With good controls, fun weapons and interesting upgrades intact, how does the game flow? Instead of having meaningless tasks in-between major portions of the game, Batman: Arkham City seems to do a great job with integrating every piece of the gameplay puzzle (big or small) into this one flowing story arc. For example, when you have to find a helicopter that contains access to the main building in the game, it doesn’t feel forced. It’s the next step in the story and it’s a logical step that Batman would take if this was a movie or a comic. On top of this, there is seamless action continuing and still the constant danger of threat all around that will disrupt the process of finding this one helicopter. Now, the cool part about this example is that the helicopters are systematically firing upon the thugs in the game, which means that all of them are in the air. So, that will force you to jump around the rooftops of various sized structures in order to get close enough to fire the grapple onto one of the choppers. It’s a rush and it’s intense, and most importantly it’s not meaningless. This one example is how the smaller tasks of the game are integrated into the story and how painless they feel when you’re going through them.
Again, it all goes back to the story, which (again) is the driving point of the gameplay.
With all this ‘the story is the driving point’ speak, this game still very much has a sandbox feel to it. Through out the game you will encounter side quests. You can choose to go straight through the game if you want, but there are times where you can break away from the main story and do a few other things. For example, you will find Riddler trophies and challenges all over Gotham City. The trophies provide unlockables in the game (art, stages, etc.) and also set you up for challenges you can complete during your main quest. For example, I picked up a Riddler trophy that challenged me to throw a remote controlled batarang at full boost into an enemy. Once accomplished, I received XP for the completed challenge which provides opportunities to ‘level up’ Batman (see upgrades for why). Collecting these trophies is one thing, but the part to the equation is figuring out how to get to them. There is also a puzzle element to the Riddler portion of the game, but this is one example of how you can do side quests. You also have other opportunities, a la L.A. Noire, to rescue people from thugs who have bad intentions. Regardless of what you do in Gotham City during the game, you can still have some fun outside of the main story, which always extends the life of the game.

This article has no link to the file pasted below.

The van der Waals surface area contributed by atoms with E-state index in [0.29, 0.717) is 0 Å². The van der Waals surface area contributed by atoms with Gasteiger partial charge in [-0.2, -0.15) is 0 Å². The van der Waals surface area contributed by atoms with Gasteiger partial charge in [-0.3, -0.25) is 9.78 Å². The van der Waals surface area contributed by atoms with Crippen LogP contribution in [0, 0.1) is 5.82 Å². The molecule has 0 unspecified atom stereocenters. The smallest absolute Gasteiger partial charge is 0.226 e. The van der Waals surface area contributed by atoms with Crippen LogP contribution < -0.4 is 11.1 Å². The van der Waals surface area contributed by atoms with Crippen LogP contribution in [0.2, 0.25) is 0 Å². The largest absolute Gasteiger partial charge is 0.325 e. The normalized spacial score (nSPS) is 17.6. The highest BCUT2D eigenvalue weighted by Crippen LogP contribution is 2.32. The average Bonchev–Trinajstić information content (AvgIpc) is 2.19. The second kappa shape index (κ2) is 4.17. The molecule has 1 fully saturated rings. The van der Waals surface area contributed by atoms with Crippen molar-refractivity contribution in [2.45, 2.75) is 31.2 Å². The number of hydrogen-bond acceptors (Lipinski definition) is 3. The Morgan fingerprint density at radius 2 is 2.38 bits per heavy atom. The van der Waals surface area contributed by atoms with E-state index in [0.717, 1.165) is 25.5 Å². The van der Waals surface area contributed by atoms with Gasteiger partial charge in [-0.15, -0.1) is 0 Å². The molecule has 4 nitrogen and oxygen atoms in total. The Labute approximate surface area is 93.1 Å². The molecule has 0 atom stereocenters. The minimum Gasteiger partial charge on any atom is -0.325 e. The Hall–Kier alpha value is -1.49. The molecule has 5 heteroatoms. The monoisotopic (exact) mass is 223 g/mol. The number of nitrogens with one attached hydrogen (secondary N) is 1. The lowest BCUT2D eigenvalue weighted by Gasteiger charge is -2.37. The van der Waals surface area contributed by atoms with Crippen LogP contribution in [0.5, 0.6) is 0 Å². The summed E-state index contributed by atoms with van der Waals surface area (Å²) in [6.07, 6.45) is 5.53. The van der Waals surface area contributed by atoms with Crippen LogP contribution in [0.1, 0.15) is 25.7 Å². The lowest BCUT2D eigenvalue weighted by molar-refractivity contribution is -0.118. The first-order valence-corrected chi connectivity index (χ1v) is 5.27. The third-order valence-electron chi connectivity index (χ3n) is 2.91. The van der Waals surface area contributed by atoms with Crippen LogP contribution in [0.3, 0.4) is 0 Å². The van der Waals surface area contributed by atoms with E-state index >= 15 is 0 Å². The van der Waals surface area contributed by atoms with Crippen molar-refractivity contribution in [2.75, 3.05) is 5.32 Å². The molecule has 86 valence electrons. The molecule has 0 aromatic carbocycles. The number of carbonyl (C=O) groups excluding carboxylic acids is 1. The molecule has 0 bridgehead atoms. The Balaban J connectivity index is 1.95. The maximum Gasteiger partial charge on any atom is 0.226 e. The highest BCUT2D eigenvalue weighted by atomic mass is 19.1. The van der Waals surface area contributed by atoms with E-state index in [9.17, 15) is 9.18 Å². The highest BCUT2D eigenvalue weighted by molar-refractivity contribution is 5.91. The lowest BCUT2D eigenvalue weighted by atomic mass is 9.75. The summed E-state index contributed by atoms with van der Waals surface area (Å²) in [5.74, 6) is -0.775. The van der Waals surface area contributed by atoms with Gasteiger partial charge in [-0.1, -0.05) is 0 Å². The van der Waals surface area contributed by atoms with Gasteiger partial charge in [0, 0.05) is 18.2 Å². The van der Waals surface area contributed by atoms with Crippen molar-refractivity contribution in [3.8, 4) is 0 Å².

Having gone through the story, graphics and gameplay, how long will it all last? If you’re a number crunching gamer then you should expect the main story to put you around 10-13 hours of total gameplay. That accounts for almost no side quests. By reading that you will think to yourself, ‘Wow, that’s short’, but nay-nay, good people! The game has such a great story created around it that you will be enthralled with the end result, and not disappointed by the ’10-13 hours’ worth of gameplay. There’s something great about a single player game that doesn’t have to rely on multiplayer to make the entire package interesting. You’ll want to get to the conclusion of this story and you will walk away happy, and wanting more (not in an empty feeling sort of way, but in a ‘God, I loved that game’ sort of way). That speaks volumes for Rocksteady’s talented team of developers. They seem to have had a very focused goal on how they wanted this to turn out, and it feels like it was perfectly executed. It’s like a BBC television production. BBC television productions don’t try to stretch out storylines because they can; rather, they end a story where it needs to be ended — regardless of how many episodes it might have under its belt. Rocksteady followed that method and the game feels like it should end where it ended.
After saying that, you will get about 5-7 hours out of the game thanks to side quests and the multi-episode Catwoman DLC. The game knows that you want more out of it, so after the credits roll at the end the game returns you back to gameplay. It’s nice because it’s almost encouraging you to continue, which all games should.
Anyway, Batman: Arkham City was fun to play. While it has some very stiff competition in front of it for ‘Game of the Year’, it certainly should be in contention for that title. It’s got action, balanced gameplay and plenty of things to do when you need a break from the main story. Rocksteady did a fabulous job with the title and I hope they treat the next Batman title the same way they treated this one.
Go get it.